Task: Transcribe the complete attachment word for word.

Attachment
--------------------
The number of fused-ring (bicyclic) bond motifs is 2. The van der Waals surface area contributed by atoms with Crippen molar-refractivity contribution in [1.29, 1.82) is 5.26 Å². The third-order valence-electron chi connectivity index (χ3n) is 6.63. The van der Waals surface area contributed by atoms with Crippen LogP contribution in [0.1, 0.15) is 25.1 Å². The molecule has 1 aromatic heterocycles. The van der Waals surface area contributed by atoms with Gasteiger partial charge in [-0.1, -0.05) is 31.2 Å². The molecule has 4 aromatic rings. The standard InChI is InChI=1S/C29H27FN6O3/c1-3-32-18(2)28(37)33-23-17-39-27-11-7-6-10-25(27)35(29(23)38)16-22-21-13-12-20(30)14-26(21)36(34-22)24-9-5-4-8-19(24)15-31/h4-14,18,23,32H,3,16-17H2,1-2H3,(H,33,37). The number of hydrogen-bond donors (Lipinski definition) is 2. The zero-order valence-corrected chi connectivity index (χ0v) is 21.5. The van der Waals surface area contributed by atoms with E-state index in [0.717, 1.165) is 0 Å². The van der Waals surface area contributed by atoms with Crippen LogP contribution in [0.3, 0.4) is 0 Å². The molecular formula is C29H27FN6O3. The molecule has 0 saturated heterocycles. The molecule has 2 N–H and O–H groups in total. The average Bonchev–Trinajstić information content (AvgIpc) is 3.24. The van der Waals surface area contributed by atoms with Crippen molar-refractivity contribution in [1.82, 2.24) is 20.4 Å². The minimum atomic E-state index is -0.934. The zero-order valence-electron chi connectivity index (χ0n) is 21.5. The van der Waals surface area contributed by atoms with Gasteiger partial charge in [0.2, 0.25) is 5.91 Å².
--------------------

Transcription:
The number of fused-ring (bicyclic) bond motifs is 2. The van der Waals surface area contributed by atoms with Crippen molar-refractivity contribution in [1.29, 1.82) is 5.26 Å². The third-order valence-electron chi connectivity index (χ3n) is 6.63. The van der Waals surface area contributed by atoms with Crippen LogP contribution in [0.1, 0.15) is 25.1 Å². The molecule has 1 aromatic heterocycles. The van der Waals surface area contributed by atoms with Gasteiger partial charge in [-0.1, -0.05) is 31.2 Å². The molecule has 4 aromatic rings. The standard InChI is InChI=1S/C29H27FN6O3/c1-3-32-18(2)28(37)33-23-17-39-27-11-7-6-10-25(27)35(29(23)38)16-22-21-13-12-20(30)14-26(21)36(34-22)24-9-5-4-8-19(24)15-31/h4-14,18,23,32H,3,16-17H2,1-2H3,(H,33,37). The number of hydrogen-bond donors (Lipinski definition) is 2. The zero-order valence-corrected chi connectivity index (χ0v) is 21.5. The van der Waals surface area contributed by atoms with E-state index in [0.717, 1.165) is 0 Å². The van der Waals surface area contributed by atoms with Crippen LogP contribution in [0.3, 0.4) is 0 Å². The molecular formula is C29H27FN6O3. The molecule has 0 saturated heterocycles. The molecule has 2 N–H and O–H groups in total. The average Bonchev–Trinajstić information content (AvgIpc) is 3.24. The van der Waals surface area contributed by atoms with Crippen molar-refractivity contribution in [1.82, 2.24) is 20.4 Å². The minimum atomic E-state index is -0.934. The zero-order valence-electron chi connectivity index (χ0n) is 21.5. The van der Waals surface area contributed by atoms with Gasteiger partial charge in [0.2, 0.25) is 5.91 Å².